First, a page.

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In United States law, a state actor is a person who is acting on behalf of a governmental body, and is therefore subject to regulation under the United States Bill of Rights, including the First, Fifth, and Fourteenth Amendments, which prohibit the federal and state governments from violating certain rights and freedoms.
Though the term would seem to include only persons who are directly employed by the state, the United States Supreme Court has interpreted these amendments and laws passed pursuant to them to cover many persons who have only an indirect relationship with the government. Controversies have arisen, for example, over whether private companies that run towns (the "company-town") and prisons (traditionally a state function) can be held liable as state actors when they violate fundamental civil rights. This question remains unresolved, but the Supreme Court has held private citizens to be liable as state actors when they conspire with government officials to deprive people of their rights.
The 1989 case of DeShaney v. Winnebago County was decided on the basis of the state action doctrine. Social workers separated a young son Joshua from his abusive father Randy, but concluded there was not enough evidence for a permanent separation, and later reunited son with father; later, the father beat his son into a persistent vegetative state. The Supreme Court ruled that despite involvement by state social workers, the state of Wisconsin was not a state actor and was therefore not responsible. Accordingly, the Fourteenth Amendment protections did not apply, according to constitutional scholar John E. Finn.
Unlike state actors, private actors are generally not required to afford individuals the constitutional rights mentioned above. In nearly all U.S. states, private shopping center owners can eject protesters from their land for trespassing, and private associations can eject members or deny admission to applicants, with no warning and for no reason. But in a handful of states, notably California, state constitutional protections and certain common law rights have been extended to limit private actors. California allows the peaceful exercise of free speech in private shopping centers (see Pruneyard Shopping Center v. Robins (1980)) and requires certain types of private actors to afford current or potential members a rudimentary version of procedural due process called fair procedure.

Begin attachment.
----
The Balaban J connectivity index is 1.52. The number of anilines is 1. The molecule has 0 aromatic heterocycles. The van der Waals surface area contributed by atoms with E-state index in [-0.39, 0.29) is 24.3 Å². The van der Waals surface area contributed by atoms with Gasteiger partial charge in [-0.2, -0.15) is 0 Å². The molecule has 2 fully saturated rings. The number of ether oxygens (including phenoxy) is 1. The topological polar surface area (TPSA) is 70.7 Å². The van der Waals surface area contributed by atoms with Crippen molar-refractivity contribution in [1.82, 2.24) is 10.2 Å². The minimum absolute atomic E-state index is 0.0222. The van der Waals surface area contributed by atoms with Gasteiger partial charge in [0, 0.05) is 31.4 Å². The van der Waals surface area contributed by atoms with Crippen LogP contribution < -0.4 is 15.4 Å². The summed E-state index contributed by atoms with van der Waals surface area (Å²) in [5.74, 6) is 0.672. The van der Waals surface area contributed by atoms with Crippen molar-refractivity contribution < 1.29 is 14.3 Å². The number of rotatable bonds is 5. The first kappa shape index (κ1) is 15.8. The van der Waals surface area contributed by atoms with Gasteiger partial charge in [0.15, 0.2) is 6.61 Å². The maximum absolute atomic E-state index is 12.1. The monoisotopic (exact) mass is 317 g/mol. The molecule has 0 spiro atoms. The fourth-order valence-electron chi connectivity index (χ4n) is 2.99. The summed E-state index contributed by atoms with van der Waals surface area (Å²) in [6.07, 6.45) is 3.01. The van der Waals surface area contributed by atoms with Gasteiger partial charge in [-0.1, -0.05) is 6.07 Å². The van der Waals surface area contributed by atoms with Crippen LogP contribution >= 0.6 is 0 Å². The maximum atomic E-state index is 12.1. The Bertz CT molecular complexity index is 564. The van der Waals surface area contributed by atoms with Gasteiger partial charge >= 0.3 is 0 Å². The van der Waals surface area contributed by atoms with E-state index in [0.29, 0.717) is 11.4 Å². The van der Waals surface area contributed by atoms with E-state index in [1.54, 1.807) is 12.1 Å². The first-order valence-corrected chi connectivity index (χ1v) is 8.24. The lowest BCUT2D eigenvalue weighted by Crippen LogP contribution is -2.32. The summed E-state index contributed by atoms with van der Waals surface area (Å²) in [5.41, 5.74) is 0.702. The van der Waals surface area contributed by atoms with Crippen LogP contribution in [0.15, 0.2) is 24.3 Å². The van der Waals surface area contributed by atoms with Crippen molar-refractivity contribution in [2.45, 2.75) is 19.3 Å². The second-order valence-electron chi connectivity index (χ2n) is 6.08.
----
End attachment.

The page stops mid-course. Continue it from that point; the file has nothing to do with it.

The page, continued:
There are a number of situations where the United States Supreme Court has recognized the conduct of individuals or private organizations to be "state action," and therefore subject to provisions of the Constitution such as Equal Protection, Due Process, or the First Amendment. Equal Protection is guaranteed under Section I of the 14th Amendment and Due Process is guaranteed under the 5th Amendment. The Supreme Court has held the following:
- Merely opening up a business to the public is not state action, but the performance of a "public function" (a function that has been traditionally and exclusively performed by the state) is state action (Marsh v. Alabama, 326 U.S. 501 (1946));
- If an individual or organization merely enters into a contract or asserts a contractual right outside of court it is not state action, but if an individual or organization sues to judicially enforce a contractual right it is state action (Shelley v. Kraemer, 334 U.S. 1 (1948));
- If the government merely acquiesces in the performance of an act by a private individual or organization it is not state action, but if the government coerces, influences, or encourages the performance of the act, it is state action (Rendell-Baker v. Kohn, 457 U.S. 830 (1982));
- If the government merely enters into a contract with an individual or organization for the goods or services, the actions of the private party are not state action, but if the government and the private party enter into a "joint enterprise" or a "symbiotic relationship" with each other it is state action (Burton v. Wilmington Parking Authority, 365 U.S. 715 (1961));
- If government agencies are simply members of a private organization, the actions of the organization are not state action, but if the government is "pervasively entwined" with the leadership of the private organization, the acts of the organization are state action (Brentwood Academy v. Tennessee Secondary School Athletic Association, 535 U.S. 971 (2002)).
The underlying presumption is that cases where private actors wield public power are rare and occur mainly when the government tries to hide behind private surrogates whom it controls. Current doctrine pays little attention to whether the government is, in fact, delegating power to private entities to act on its behalf. To the extent private delegations are considered, it is under the rubric of private delegation doctrine, which assesses whether the Constitution's separation of powers and due process requirements prohibit the government from delegating certain types of powers to private hands. But constitutional law makes no attempt to link the constitutionality of a private delegation to the risk that it will place government power outside of constitutional controls.
- John E. Finn (2006). "Civil Liberties and the Bill of Rights". The Teaching Company.
Part I: Lecture 3: Two Types of Liberty: Positive and Negative
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- Metzger, Gillian (2003-01-01). "Privatization as Delegation". Colum. L. Rev.: 1367.
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